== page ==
“Maybe it’s a lie, but it’s the one thing that makes me feel better.” – Anwar
As the director cites in an interview with Vice, in Indonesia in 1965, there was a right-wing military coup-d'état, where the military rounded up any opposition to the new dictatorship, and executed a million or more people using civilian death squads. The paramilitary and mafia leaders who enacted these atrocities are still in power, and the decision to really pursue this documentary film relates to Oppenheimer’s observation that these people boast their violence as glorious. As if taking a huge bet on their boastfulness, the director gives a selection of ex-death squad members a chance to retell their story through a dramatization, knowing that their pride would lead him to the heart of the conflict, which has been one of the biggest mass executions in human history.
The premise alone opens a lot of powerful questions, and it is no wonder that Werner Herzog endorsed this work so much, as it conjures up that ecstatic truth which Herzog pursues. Having ex-death squad members re-enact their murders, in whatever dramatised way they wish; the potential for looking into human psychology and the socio-cultural presence of violence is enormous. What will we see in the group discussions between death squad members? What will they learn about themselves during this deep excavation? The very fact these people accepted Oppenheimer’s proposal seems outright absurd, like being given the key into a very dark part of the mind, and told you can go in there and film. How this access was granted, however, is actually less miraculous than you might think:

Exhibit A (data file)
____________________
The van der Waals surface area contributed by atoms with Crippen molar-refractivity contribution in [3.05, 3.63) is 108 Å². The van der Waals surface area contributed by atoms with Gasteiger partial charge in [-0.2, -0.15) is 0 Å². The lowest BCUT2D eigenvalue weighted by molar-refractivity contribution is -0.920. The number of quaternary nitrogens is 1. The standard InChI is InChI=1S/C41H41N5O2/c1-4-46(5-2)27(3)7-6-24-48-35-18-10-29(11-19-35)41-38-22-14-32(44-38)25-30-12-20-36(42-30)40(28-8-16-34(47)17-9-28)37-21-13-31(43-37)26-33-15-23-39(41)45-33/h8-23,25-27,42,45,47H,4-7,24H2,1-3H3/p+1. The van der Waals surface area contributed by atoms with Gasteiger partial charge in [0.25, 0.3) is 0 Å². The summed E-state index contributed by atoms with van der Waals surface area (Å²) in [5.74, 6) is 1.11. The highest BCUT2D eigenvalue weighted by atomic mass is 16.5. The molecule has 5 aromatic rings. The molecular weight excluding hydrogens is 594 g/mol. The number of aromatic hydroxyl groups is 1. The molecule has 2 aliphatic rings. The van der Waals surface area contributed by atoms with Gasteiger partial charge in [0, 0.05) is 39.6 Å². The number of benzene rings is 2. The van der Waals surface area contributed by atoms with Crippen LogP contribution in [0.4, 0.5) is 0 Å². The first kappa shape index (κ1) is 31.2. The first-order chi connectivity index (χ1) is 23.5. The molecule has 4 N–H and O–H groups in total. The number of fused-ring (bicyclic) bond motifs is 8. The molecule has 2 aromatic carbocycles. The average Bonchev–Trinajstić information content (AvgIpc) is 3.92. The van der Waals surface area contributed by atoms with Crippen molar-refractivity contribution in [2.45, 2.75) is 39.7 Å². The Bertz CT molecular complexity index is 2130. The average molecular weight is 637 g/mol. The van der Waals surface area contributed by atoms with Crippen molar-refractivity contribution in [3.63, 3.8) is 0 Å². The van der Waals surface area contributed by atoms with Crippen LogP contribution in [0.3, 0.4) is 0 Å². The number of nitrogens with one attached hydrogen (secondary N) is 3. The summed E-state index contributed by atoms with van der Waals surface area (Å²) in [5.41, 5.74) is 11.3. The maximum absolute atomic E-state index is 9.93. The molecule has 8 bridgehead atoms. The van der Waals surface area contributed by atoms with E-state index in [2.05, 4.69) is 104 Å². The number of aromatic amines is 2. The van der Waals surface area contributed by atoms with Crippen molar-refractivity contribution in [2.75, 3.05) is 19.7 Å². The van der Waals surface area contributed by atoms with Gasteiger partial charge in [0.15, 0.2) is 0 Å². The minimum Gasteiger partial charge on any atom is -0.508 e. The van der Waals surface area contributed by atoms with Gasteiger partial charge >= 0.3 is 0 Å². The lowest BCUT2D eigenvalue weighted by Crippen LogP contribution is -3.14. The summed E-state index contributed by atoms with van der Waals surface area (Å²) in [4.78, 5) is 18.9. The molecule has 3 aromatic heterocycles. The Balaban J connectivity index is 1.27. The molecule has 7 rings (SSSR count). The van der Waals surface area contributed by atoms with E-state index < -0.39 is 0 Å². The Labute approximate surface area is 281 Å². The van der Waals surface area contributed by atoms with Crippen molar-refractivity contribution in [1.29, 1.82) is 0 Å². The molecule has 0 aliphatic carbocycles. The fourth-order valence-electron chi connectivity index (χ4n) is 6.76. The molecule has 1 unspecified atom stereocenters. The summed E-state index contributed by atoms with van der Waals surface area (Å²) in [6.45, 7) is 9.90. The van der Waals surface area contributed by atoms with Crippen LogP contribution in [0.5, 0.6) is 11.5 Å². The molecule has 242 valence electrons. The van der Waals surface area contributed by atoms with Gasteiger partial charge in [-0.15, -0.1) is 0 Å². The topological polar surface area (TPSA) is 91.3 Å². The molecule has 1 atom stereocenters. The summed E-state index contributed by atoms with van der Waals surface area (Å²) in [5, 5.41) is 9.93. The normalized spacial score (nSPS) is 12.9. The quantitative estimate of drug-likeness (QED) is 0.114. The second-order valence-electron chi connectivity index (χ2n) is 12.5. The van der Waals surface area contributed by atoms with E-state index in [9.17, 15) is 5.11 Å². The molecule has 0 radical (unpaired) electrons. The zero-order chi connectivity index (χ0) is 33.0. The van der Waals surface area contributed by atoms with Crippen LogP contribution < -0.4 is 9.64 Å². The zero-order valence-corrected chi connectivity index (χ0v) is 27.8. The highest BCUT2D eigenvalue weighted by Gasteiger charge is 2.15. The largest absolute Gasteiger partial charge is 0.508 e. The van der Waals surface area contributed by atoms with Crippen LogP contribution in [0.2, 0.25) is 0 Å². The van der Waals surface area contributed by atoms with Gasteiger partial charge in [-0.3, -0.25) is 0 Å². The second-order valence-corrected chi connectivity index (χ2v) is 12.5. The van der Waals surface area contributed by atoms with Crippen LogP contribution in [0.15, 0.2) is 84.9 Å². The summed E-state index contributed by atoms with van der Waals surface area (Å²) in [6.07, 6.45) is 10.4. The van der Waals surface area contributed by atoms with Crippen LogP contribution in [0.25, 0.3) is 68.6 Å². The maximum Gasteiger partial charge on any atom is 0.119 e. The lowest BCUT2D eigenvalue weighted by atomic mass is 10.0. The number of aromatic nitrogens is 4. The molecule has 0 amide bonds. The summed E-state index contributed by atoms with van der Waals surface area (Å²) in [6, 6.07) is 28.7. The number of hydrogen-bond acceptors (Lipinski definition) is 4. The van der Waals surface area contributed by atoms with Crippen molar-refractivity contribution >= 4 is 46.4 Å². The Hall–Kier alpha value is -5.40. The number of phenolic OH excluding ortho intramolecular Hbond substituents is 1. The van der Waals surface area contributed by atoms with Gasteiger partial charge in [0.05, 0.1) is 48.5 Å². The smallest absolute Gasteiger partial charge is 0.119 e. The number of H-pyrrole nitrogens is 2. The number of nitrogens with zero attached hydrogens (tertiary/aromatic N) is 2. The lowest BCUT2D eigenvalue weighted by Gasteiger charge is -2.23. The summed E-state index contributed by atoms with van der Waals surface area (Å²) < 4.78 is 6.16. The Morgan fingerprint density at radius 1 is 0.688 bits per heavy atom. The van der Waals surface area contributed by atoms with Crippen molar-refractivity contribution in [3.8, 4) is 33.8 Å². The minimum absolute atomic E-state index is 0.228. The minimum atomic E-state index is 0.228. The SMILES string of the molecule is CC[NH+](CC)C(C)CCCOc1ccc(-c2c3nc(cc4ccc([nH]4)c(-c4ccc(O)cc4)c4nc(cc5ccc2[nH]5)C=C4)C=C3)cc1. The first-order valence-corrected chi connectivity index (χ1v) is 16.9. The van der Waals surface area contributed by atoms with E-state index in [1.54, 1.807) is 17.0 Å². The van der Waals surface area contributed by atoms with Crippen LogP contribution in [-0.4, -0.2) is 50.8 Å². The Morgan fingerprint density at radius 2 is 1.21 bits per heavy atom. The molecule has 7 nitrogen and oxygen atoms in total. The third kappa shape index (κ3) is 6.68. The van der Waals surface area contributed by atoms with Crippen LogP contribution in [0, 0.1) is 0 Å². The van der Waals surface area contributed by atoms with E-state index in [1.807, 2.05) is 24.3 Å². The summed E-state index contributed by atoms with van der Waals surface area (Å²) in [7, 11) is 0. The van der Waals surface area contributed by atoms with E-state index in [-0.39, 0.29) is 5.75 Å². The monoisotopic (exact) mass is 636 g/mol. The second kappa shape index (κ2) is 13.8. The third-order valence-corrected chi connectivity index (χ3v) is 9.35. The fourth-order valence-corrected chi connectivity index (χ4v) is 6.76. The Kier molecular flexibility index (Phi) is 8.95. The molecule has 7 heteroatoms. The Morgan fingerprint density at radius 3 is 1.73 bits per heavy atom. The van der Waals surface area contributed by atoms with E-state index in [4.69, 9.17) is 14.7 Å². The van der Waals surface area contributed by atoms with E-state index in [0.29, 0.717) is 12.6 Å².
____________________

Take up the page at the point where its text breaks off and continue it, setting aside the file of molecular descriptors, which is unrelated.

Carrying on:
“These men have never been forced to admit that what they did was wrong, so it is unlikely that they would assume an outsider would see what they’ve done is wrong, as they haven’t even admitted it to themselves … and quite on the contrary, all of the perpetrators I filmed had the strong perception that the West supported and continues to support what they did.” – Interview with Vice
If you haven’t admitted to yourself that something is wrong, and you are certain that the West supported your actions, there would be no reason to be suspicious that a visitor from the West would be against them. So this immense opportunity came like a fruit ripe to be picked. Herzog said that we will not see anything like this in fifty years, and after finally watching it, I can only agree.